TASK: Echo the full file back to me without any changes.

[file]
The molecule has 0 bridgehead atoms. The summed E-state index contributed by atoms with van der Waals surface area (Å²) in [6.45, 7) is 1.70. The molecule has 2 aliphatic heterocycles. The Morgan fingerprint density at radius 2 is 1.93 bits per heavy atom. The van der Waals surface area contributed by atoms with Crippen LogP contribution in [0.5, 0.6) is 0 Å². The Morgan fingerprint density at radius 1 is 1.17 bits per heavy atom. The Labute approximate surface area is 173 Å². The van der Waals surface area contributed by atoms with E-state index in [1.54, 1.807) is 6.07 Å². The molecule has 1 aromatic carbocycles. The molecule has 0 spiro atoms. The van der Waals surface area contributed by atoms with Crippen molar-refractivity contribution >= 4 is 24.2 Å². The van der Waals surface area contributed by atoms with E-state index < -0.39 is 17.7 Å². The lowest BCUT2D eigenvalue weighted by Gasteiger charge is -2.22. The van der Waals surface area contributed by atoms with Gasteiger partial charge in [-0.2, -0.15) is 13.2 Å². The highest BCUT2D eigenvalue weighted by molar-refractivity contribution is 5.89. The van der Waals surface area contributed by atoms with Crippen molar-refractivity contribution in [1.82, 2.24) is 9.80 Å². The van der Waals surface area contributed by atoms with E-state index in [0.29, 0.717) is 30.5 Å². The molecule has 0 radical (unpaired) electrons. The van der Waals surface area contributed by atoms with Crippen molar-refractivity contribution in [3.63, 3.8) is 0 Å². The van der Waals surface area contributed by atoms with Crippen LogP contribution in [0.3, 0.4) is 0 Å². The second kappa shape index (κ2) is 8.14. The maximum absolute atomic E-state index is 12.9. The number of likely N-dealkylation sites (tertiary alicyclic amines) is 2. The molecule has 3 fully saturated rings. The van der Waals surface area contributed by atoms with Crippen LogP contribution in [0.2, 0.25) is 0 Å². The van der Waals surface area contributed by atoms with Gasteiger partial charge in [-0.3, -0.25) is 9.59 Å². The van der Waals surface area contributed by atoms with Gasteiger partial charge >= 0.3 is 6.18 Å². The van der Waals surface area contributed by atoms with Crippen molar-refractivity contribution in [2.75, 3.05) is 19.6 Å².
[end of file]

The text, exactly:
The molecule has 0 bridgehead atoms. The summed E-state index contributed by atoms with van der Waals surface area (Å²) in [6.45, 7) is 1.70. The molecule has 2 aliphatic heterocycles. The Morgan fingerprint density at radius 2 is 1.93 bits per heavy atom. The van der Waals surface area contributed by atoms with Crippen LogP contribution in [0.5, 0.6) is 0 Å². The Morgan fingerprint density at radius 1 is 1.17 bits per heavy atom. The Labute approximate surface area is 173 Å². The van der Waals surface area contributed by atoms with E-state index in [1.54, 1.807) is 6.07 Å². The molecule has 1 aromatic carbocycles. The molecule has 0 spiro atoms. The van der Waals surface area contributed by atoms with Crippen molar-refractivity contribution >= 4 is 24.2 Å². The van der Waals surface area contributed by atoms with E-state index < -0.39 is 17.7 Å². The lowest BCUT2D eigenvalue weighted by Gasteiger charge is -2.22. The van der Waals surface area contributed by atoms with Gasteiger partial charge in [-0.2, -0.15) is 13.2 Å². The highest BCUT2D eigenvalue weighted by molar-refractivity contribution is 5.89. The van der Waals surface area contributed by atoms with Crippen molar-refractivity contribution in [1.82, 2.24) is 9.80 Å². The van der Waals surface area contributed by atoms with E-state index in [0.29, 0.717) is 30.5 Å². The molecule has 0 radical (unpaired) electrons. The van der Waals surface area contributed by atoms with Crippen molar-refractivity contribution in [3.63, 3.8) is 0 Å². The van der Waals surface area contributed by atoms with Crippen LogP contribution in [0.3, 0.4) is 0 Å². The second kappa shape index (κ2) is 8.14. The maximum absolute atomic E-state index is 12.9. The number of likely N-dealkylation sites (tertiary alicyclic amines) is 2. The molecule has 3 fully saturated rings. The van der Waals surface area contributed by atoms with Crippen LogP contribution in [0.2, 0.25) is 0 Å². The van der Waals surface area contributed by atoms with Gasteiger partial charge in [-0.3, -0.25) is 9.59 Å². The van der Waals surface area contributed by atoms with Gasteiger partial charge >= 0.3 is 6.18 Å². The van der Waals surface area contributed by atoms with Crippen molar-refractivity contribution in [2.75, 3.05) is 19.6 Å².